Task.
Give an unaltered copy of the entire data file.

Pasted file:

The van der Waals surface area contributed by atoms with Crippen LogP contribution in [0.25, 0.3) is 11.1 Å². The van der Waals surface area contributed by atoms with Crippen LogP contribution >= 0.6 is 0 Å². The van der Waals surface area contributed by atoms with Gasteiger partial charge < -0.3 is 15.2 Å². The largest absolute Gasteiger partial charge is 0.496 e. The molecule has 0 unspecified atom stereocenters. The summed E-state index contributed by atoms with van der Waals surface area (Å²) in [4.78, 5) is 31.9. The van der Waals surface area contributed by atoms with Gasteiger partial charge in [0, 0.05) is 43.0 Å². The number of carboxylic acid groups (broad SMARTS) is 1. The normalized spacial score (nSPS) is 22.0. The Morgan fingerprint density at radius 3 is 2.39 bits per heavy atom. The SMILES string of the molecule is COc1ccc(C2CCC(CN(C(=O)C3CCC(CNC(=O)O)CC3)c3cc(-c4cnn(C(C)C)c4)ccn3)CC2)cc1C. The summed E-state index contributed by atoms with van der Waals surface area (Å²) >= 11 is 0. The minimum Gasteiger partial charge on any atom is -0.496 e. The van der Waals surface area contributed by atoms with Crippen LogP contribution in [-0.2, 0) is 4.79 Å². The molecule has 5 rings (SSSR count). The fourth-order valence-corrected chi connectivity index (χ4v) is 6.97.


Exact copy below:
The van der Waals surface area contributed by atoms with Crippen LogP contribution in [0.25, 0.3) is 11.1 Å². The van der Waals surface area contributed by atoms with Crippen LogP contribution >= 0.6 is 0 Å². The van der Waals surface area contributed by atoms with Gasteiger partial charge < -0.3 is 15.2 Å². The largest absolute Gasteiger partial charge is 0.496 e. The molecule has 0 unspecified atom stereocenters. The summed E-state index contributed by atoms with van der Waals surface area (Å²) in [4.78, 5) is 31.9. The van der Waals surface area contributed by atoms with Gasteiger partial charge in [0, 0.05) is 43.0 Å². The number of carboxylic acid groups (broad SMARTS) is 1. The normalized spacial score (nSPS) is 22.0. The Morgan fingerprint density at radius 3 is 2.39 bits per heavy atom. The SMILES string of the molecule is COc1ccc(C2CCC(CN(C(=O)C3CCC(CNC(=O)O)CC3)c3cc(-c4cnn(C(C)C)c4)ccn3)CC2)cc1C. The summed E-state index contributed by atoms with van der Waals surface area (Å²) >= 11 is 0. The minimum Gasteiger partial charge on any atom is -0.496 e. The van der Waals surface area contributed by atoms with Crippen LogP contribution in [-0.2, 0) is 4.79 Å². The molecule has 5 rings (SSSR count). The fourth-order valence-corrected chi connectivity index (χ4v) is 6.97.